Mother Christensen had been varnishing the redwood picnic table and I have a vivid memory of her scurrying to our back door, varnish can and paint brush in hand, calling for my father. Father Christensen scooped me up and dashed for the garage we shared, to place me in the back seat of our car. His good wife told my father, "Go! Get your wife's purse for her and get going. I'll take care of Gary." My mother rode in the back seat with me, her shrieks drowning out my crying. At some point, I pretty much stopped crying and just felt pain. She continued to wail and apologize, oddly, to my father. But, remember, she'd been routinely criticized for her caretaking of me. She was sensitive. Father repeatedly snapped his volleyball head around on his broomstick neck to ask my mother to calm down and "pay attention to Limes". She was having trouble managing that. The windows were all rolled down - it was summer and hot - but I began to shiver, teeth chattering. "I'm cold!" That broke her meltdown, and I got some good facial expression to study. Today I'd express it as "What's the matter with this child? It's hot!" I was probably shock-y and, since it was summer, there wasn't a sweater in the car to put across me, so we rode on and I shivered.

Upon arrival at the hospital, Dad managed to maneuver Mother and me into the emergency room. Mom was in pretty bad shape, so a nurse took her to a room to be examined while Dad went with me. The reader doesn't want a medical report and I couldn't give a perfectly credible one and that's not what this is about. The arm and wrist were badly broken, although not compound fractured, and we spent a long time in that place while the doctors decided whether to send me to surgery or whether to set the limb and allow it to heal. X-rays were taken several times and hours passed. Nurses came in several times to tell my father that my mother was in very poor condition and she was finally medicated. My father never left my side, though I remember he was terribly distressed. Ultimately, a cast was applied and we were sent home, with advice to get some traction on that arm. It was suggested that they put me in Gary's crib, with the mattress dropped to the lowest level, and tie the arm up to the crossbars with a dish towel. OK, we could do that.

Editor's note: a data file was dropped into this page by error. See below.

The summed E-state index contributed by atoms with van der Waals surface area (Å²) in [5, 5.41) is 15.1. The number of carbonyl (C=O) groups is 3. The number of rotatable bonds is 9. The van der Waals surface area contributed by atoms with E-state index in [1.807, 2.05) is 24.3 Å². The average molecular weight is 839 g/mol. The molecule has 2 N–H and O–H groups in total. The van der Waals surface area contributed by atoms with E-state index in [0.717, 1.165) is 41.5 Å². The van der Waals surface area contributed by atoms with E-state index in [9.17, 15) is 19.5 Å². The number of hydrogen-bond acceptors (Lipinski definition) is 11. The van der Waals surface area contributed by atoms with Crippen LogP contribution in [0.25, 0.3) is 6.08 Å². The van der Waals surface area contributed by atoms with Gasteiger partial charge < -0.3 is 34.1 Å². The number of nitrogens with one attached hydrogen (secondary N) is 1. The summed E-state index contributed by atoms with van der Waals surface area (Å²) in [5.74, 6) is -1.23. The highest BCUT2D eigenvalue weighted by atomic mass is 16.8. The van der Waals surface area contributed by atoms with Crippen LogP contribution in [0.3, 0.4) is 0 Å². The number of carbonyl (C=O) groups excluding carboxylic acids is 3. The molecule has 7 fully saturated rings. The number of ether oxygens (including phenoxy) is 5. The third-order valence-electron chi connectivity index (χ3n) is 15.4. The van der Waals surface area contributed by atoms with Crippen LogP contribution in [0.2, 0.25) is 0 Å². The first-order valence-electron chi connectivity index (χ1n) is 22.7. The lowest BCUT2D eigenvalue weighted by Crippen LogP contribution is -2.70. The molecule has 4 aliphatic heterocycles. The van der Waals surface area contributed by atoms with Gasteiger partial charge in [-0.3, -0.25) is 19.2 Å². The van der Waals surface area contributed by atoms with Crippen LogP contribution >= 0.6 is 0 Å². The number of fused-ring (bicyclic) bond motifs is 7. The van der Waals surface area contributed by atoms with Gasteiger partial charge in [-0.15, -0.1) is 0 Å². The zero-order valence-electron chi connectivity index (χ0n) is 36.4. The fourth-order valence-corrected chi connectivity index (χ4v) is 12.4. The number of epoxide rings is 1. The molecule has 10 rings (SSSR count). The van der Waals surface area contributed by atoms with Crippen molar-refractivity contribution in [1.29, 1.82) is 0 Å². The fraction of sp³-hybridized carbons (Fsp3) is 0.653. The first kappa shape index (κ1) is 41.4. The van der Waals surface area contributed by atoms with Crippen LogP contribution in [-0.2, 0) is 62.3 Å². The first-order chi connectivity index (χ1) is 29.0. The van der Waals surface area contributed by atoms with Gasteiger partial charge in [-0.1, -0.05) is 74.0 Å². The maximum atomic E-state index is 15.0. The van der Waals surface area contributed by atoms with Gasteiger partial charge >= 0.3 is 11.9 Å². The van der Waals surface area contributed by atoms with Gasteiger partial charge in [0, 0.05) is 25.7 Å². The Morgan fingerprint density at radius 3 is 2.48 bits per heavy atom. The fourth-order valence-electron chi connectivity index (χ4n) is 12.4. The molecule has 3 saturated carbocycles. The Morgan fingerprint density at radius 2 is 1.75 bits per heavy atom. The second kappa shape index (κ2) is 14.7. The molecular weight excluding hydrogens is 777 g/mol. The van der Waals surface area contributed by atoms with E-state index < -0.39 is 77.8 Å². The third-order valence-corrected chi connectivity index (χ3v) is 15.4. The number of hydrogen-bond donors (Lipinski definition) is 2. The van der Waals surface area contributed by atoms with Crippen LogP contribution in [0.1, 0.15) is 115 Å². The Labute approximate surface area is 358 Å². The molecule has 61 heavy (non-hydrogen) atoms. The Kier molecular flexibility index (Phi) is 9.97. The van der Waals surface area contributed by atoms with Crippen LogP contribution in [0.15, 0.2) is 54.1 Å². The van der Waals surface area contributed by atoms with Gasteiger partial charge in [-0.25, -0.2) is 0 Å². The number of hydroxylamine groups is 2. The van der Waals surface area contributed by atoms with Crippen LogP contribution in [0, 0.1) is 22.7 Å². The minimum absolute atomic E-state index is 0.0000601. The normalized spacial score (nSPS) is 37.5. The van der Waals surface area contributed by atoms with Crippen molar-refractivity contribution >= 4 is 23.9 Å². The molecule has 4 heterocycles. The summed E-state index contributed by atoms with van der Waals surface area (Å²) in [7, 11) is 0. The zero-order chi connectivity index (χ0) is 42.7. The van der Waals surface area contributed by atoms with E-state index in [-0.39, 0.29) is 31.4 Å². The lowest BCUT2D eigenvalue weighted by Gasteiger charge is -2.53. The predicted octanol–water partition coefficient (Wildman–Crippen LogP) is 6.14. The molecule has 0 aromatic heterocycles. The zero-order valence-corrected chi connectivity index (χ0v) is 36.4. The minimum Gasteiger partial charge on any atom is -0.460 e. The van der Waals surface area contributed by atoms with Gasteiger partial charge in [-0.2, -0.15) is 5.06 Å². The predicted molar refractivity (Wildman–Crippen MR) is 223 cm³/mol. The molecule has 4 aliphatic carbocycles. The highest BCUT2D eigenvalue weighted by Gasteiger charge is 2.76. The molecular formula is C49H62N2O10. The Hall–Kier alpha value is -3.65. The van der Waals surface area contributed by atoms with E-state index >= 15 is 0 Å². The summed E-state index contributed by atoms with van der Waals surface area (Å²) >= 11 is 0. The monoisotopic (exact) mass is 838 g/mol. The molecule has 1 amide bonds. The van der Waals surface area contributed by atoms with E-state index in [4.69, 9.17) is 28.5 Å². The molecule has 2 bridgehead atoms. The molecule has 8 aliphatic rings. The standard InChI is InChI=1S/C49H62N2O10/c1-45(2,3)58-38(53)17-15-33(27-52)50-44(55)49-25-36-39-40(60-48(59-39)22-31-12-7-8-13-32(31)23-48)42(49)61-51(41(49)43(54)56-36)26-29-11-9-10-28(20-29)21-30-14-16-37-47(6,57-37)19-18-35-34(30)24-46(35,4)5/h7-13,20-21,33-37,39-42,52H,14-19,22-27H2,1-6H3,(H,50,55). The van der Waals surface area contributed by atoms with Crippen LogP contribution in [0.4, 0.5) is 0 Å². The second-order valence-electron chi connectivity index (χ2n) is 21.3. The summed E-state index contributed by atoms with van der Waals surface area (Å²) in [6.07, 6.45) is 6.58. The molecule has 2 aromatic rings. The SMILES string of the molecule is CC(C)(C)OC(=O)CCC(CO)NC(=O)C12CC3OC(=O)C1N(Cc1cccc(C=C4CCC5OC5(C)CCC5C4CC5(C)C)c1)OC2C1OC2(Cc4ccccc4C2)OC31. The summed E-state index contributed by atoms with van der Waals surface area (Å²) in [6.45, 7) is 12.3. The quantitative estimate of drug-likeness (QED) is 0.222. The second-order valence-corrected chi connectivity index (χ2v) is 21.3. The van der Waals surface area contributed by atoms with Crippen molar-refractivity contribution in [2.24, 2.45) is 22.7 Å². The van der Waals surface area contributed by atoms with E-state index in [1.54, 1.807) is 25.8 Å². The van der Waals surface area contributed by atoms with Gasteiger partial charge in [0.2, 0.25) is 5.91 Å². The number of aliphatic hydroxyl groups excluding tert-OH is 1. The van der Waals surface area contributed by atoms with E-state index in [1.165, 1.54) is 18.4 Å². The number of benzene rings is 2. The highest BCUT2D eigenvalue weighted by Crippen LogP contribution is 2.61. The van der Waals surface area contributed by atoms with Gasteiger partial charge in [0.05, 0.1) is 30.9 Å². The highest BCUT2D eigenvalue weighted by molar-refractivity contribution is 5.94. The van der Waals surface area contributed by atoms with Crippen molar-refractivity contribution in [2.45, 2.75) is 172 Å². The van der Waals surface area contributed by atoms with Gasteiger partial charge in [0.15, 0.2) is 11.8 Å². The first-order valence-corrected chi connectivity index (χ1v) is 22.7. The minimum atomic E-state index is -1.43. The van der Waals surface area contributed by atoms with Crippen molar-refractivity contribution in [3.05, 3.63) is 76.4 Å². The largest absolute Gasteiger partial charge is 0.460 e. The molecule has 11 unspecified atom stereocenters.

My father poured us into the car, the drugged mother, the injured kid. It was late. Maybe near midnight. I remind myself that he was 24 years old, and this had to have been an excruciating experience for him. Kid badly hurt. Wife melted down. As when the uncles had said goodbye a couple of weeks earlier, I could sense my father's concern that his wife could not handle life and her family. Mom's head was lolling in the front seat and Dad talked to me quietly in the dark. An idea struck him. I imagine he simply wanted to do something nice for us all at that moment. "Limes, would you like some A&W Root Beer? There's a stand up ahead that stays open late." Well, sure. Who wouldn't want root beer in the summer? Dad sprung for a full gallon, contained in those huge, heavy glass jugs of the day. Now, my dad's no fool and we'd had a pretty terrible evening already. He knew one didn't stand a gallon jug upright on the floor of the car. It might tip over. He laid the jug carefully on its side on the floor. "Don't let it roll around too much, Limes." I wouldn't. I put one of my feet, in P.F. Flyers, on the round surface of that jug to make sure it didn't go anywhere. The other foot was planted firmly on the floor.